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Getting into short filmmaking


Not entirely sure where this post lives (film making or photography), sorry if I have misplaced it.

Lately, I've been playing with/teaching myself After Effects in an attempt to broaden the skills I can offer. This has gotten me interested, in turn, in boning up on my photography skills.

Ultimately, I'd really like to start getting into freelance film making (specifically music industry stuff, gig footage, music videos etc... instead of things like corporate promo films and indie movies).

I'm a total novice photographer, although I do have a decent Nikon D3200 DSLR which I am gradually learning to use properly. As all of my training has been in Graphic Design I feel right at home editing things in Photoshop, but I want to get to a stage first where the photos I am taking are already high, without needing too much post production.

The D3200 shoots relatively good HD video (though this is not really it's intended primary function, and eats the battery very quickly, I am hoping that I can get around this by either picking up a third party battery extender, or a bunch of extra batteries - opinions?). The quality of the video is reasonably high.

Ideally, I would like to shoot a few things to test the water - as this is an expensive field to fully commit to.

What areas do you think I could concentrate on (i.e. will I need more gear to continue? what elements of photography should I prioritise? how does one begin this?) - how does one crack into this creative field?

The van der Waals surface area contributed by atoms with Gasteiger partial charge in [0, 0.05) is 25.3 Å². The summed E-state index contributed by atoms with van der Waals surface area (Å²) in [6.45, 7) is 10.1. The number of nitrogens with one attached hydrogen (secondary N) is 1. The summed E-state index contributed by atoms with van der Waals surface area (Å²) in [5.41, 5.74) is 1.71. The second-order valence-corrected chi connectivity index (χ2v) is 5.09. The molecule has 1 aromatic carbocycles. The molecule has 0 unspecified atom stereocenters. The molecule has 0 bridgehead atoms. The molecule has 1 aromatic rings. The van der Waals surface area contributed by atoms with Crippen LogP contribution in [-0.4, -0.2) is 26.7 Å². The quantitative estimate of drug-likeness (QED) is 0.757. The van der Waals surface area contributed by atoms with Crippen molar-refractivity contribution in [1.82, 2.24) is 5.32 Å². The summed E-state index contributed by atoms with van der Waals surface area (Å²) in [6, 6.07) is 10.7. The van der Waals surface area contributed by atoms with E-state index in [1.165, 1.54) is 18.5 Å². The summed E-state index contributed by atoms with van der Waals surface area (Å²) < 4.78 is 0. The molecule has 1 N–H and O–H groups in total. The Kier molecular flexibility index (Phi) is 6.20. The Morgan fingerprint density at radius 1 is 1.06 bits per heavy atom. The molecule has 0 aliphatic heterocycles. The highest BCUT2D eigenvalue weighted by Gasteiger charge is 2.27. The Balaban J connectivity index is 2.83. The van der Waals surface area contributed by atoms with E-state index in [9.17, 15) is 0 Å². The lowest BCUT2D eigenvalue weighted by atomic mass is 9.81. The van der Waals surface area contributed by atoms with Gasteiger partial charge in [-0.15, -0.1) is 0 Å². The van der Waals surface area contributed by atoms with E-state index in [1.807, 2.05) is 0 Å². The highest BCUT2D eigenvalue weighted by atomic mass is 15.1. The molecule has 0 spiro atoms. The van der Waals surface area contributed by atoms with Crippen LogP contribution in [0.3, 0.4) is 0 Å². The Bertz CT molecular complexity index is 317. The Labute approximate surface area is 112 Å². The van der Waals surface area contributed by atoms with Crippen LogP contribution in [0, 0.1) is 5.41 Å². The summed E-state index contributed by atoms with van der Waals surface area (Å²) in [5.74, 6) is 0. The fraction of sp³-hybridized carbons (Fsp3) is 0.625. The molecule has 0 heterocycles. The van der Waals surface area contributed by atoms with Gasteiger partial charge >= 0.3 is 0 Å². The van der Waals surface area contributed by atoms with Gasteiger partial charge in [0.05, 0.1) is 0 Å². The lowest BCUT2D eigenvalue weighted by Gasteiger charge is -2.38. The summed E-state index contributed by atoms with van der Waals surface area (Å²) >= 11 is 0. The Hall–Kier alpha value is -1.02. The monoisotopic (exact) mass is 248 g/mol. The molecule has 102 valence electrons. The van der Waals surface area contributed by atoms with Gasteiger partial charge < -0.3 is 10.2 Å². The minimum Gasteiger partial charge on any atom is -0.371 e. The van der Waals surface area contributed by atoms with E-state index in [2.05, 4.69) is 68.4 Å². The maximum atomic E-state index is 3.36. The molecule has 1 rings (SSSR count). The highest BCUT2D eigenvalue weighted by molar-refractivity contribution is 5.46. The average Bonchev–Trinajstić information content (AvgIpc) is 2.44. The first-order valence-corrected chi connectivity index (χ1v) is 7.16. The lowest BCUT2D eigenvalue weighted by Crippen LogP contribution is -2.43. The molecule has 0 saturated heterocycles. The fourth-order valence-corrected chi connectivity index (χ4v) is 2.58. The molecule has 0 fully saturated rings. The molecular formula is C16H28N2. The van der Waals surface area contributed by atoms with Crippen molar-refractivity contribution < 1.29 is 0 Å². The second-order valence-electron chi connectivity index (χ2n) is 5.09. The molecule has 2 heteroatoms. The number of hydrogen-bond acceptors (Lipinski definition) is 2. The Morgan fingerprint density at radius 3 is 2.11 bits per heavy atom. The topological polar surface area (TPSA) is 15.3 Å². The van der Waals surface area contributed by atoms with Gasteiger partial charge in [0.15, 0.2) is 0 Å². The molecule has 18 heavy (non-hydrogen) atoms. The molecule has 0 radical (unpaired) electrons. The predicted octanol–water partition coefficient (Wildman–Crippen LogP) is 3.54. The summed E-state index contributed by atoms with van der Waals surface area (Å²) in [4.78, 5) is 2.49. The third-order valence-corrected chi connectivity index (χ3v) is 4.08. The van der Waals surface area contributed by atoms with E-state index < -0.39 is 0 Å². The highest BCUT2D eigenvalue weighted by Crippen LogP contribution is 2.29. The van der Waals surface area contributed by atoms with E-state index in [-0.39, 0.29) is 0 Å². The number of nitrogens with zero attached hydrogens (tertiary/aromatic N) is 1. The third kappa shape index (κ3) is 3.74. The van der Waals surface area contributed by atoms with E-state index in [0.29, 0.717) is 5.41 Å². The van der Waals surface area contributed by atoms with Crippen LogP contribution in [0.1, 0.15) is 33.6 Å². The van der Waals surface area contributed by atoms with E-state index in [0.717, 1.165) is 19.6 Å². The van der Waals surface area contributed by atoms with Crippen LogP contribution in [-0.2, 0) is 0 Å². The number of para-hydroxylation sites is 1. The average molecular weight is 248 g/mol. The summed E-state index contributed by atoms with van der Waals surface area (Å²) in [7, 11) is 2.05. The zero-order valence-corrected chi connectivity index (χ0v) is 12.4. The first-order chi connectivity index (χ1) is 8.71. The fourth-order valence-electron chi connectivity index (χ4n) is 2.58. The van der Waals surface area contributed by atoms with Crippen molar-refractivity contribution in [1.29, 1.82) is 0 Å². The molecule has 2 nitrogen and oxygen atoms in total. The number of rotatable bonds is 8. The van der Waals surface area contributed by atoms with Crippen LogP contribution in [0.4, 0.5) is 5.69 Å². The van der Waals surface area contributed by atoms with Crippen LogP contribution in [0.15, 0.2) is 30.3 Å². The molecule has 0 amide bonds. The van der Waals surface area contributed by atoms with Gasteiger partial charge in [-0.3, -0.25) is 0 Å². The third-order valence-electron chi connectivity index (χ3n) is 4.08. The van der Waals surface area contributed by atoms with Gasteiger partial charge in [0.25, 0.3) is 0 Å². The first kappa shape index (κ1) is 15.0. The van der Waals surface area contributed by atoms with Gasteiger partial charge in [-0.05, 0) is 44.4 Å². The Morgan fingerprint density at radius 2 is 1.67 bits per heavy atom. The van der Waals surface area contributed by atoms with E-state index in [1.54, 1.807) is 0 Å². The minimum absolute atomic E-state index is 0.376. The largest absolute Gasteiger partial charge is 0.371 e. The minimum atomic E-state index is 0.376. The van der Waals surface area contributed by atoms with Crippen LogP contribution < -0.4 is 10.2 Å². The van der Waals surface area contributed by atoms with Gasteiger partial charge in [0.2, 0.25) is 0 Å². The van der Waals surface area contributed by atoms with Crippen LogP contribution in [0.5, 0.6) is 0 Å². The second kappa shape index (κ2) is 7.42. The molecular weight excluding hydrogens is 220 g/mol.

I'm naturally shy, so I think I'll be really stepping out of my comfort zone (which is good!). I'm just after suggestions for what my next steps could be.

All help would be appreciated.



Paul Murray

Staff member
Just do what you want to do, rather than what you think people want. If you enjoy abstract or experimental film-making, then focus on that and market that as your style. Photographers, film-makers and illustrators often have an individual style, and are hired for commissions purely based on their style. Focus on what you enjoy and it should come naturally. Get out there, test your equipment (and battery life), and just get making stuff.

Save your money and let your lack of equipment drive your creativity. Photography and film are notoriously expensive fields due to the high costs of equipment so I wouldn't spend more than you absolutely have to. Play around with different techniques and effects. I've seen really nice stuff using paint and ink in water tanks as masks for video. Gives a really trippy effect, looks great, and cost next to nothing to produce. Check out any behind the scenes articles about music videos or photoshoots. You'll often find that some really fantastic looking stuff was produced on a shoe-string budget, especially stop-motion work.

In terms of actually getting commercial work, I'd get out there and meet local bands and musicians. It's unlikely you'll just fall into commercial work straight away, so you may find yourself working for little or no fee, so make sure you're retaining as much creative control as you can in order to build a decent portfolio of work.

I used to make music videos years back, often based on images or ideas I had whilst listening to a particular song. I'd recommend you start there, pick some songs you like, make some videos for them that capture a theme or idea. Just try an learn something new each time, either about the process, or about what you enjoy and areas you are strong/weak in.
Excellent advice, thanks.

I find a lot of the gear/technique/budget snobbery you see in photography (among other disciplines) to be a little intimidating, I'm dead excited to get cracking with it though. Even if it's just a hobby to begin with.

Watch this space!


Well-Known Member
As usual.....like Paul says. (bloody know it all). ;)

Thing is, with the improvements it tech we have access to gear at an affordable price that film makers could only dream of not too long back.
I've just bought my son a Nikon D3100 for Xmas and it rocks.

You have Ae so there's nothing to stop you now.
Maybe start with making something that's a bit gritty and choppy which doesn't rely on big scale, sweeping cinematography and pick a track that suits it.
It's amazing how combining images and the right music can make it all pop.